Photo courtesy: Hawaii Athletics

5. Blessman Ta’ala, DT, University of Hawaii (American Samoa)

HT: 6010 | WT: 290 | HND: 97 | ARM: 311 | WNG: 751
BCH: 28 | 40Y: 5.13 | VJ: 29.5 | BJ: 8010 | 3C: 7.86 | SS: 5.05

A five-year starter at defensive tackle who earned multiple all-conference selections while with the Rainbow Warriors, Ta’ala uses his stocky build and violent hand to hold the line of scrimmage in the run game. He’s at his best when able to penetrate early with his quick use of hands, and has an effective pass-rush plan in critical situations. Because of his lack of length, he struggles to create pressure late in reps and has a limited pass-rush ceiling. However, Ta’ala’s impressive strength and college production projects him to make an immediate impact on a CFL defensive line, with starting potential inside.

6. Adam Raine, DT, Yale University (United Kingdom)

HT: 6035 | WT: 297 | HND: 97 | ARM: 323 | WNG: 790
BCH: 25 | 40Y: 5.32 | VJ: 27 | BJ: 8030 | 3C: 7.28 | SS: 4.64

An honourable mention All-Ivy selection in 2022, Raine is a smart, technically sound interior defender who flashes intriguing short area quickness. He is rarely knocked off the point of attack, with violent hands that allow him to control gaps in the run game. Though he lacks elite pass rush ability, the high-character Brit has the strength to knock back opponents and collapse the pocket, with surprising bend that could be maximized at the next level. Raine can contribute from day one in the CFL as a rotational defensive tackle, with shades of Tibo Debaillie in his game.

7. Lorenz Metz, OL, University of Cincinnati (Germany)

HT: 6090 | WT: 316 | HND: 105 | ARM: 342 | WNG: 840
BCH: 26 | 40Y: 5.30 | VJ: 26.5 | BJ: 8070 | 3C: 7.63 | SS: 4.82

A member of Bruce Feldman’s “Freaks List” for his unique size and athletic ability, Metz never became a full-time starter for the Bearcats. Despite his tall, offensive tackle body type and exceptional length, the German behemoth struggles to redirect in space and is far more comfortable at guard. He possesses a powerful punch to jar opponents but struggles to bend at his height, frequently getting knocked back and out-leveraged by smaller defenders. Metz’s once-in-a-generation frame makes him an intriguing project and earned him an undrafted free agent contract with the Chicago Bears.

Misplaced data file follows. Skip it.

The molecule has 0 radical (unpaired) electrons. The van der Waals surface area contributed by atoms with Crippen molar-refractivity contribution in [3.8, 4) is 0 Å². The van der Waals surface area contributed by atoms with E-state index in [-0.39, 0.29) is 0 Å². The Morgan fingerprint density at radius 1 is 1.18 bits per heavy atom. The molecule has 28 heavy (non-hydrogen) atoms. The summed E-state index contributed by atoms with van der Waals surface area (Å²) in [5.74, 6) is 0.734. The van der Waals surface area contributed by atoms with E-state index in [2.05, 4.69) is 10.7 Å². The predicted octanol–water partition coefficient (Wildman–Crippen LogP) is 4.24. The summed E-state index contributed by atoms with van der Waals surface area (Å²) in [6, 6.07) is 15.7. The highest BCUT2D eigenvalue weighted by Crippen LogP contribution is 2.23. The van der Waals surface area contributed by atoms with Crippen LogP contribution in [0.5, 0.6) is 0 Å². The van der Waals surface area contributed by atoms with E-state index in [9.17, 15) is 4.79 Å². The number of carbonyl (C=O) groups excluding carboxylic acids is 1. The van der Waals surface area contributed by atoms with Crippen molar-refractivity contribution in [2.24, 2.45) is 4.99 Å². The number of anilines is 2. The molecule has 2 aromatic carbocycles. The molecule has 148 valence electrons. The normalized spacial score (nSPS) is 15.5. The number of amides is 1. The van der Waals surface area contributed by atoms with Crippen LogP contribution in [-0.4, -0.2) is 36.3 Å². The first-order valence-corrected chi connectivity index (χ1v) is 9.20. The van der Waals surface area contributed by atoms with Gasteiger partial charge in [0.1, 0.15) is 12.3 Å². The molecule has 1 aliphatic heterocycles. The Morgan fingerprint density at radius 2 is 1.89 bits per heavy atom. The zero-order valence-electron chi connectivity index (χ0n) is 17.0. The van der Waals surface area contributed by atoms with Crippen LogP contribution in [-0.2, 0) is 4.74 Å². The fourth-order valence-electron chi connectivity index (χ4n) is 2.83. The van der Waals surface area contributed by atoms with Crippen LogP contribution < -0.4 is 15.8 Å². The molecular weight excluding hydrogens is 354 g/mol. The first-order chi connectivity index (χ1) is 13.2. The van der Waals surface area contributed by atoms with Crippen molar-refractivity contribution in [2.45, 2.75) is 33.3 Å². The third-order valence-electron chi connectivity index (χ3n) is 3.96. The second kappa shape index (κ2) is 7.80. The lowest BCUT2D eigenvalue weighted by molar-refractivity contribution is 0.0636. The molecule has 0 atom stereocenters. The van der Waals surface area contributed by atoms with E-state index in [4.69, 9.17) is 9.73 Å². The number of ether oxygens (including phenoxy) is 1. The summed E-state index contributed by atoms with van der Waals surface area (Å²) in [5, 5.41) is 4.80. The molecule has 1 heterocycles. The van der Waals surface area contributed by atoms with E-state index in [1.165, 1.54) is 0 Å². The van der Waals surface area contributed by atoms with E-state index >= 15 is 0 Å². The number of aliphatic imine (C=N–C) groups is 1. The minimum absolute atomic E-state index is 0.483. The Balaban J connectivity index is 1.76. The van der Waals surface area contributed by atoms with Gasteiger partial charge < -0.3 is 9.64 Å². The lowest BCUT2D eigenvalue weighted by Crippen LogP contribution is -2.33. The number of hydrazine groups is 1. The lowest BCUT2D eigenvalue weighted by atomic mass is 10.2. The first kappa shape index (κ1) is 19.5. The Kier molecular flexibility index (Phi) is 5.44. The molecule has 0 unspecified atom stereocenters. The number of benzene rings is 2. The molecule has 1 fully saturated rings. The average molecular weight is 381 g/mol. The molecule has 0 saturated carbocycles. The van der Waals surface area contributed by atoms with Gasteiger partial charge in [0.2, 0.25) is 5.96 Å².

8. Lino Schroeter, LB, Cologne Crocodiles (Germany)

HT: 6005 | WT: 236 | HND: 90 | ARM: 294 | WNG: 741
BCH: 23 | 40Y: 4.71 | VJ: 34.5 | BJ: 9045 | 3C: 7.02 | SS: 4.34

A compact inside linebacker who burst onto the European football scene in his second GFL season, Schroeter earned a spot on the 2022 league all-star team. He is a quick and explosive athlete who plays with a level of tenacity and aggression rarely seen in Europe, but struggles to disengage from bigger offensive linemen and has just two years of high-level football under his belt. Schroeter has the chance to make an immediate impact on special teams due to his physicality and ability to move in space but will have to mature before becoming a contributor on defence.

Photo courtesy: Breanna Stalsitz/Clarion Athletics

9. Robert Lachmann, DE, Clarion University (Germany)

HT: 6035 | WT: 243 | HND: 100 | ARM: 327 | WNG: 793
BCH: 15 | 40Y: 5.06 | VJ: 31 | BJ: 9052 | 3C: 7.38 | SS: 4.30

A lanky edge defender, Lachmann began his collegiate career at Albany before transferring to Clarion for his final two seasons. He is quick off the snap and shows good lateral movement when slanting, with quick hands to clear an offensive lineman’s punch, but is not a refined pass-rusher. He lacks high-end athleticism but will chase down plays with effort, showing the ability to navigate through traffic and use his reach to wrap up the ball carrier. Lachmann will have to earn a CFL roster spot based on his special teams upside, with coaching required to improve his pass rush arsenal.

10. Penei Pavihi, LB, University of Hawaii (American Samoa)

HT: 6022 | WT: 249 | HND: 97 | ARM: 312 | WNG: 751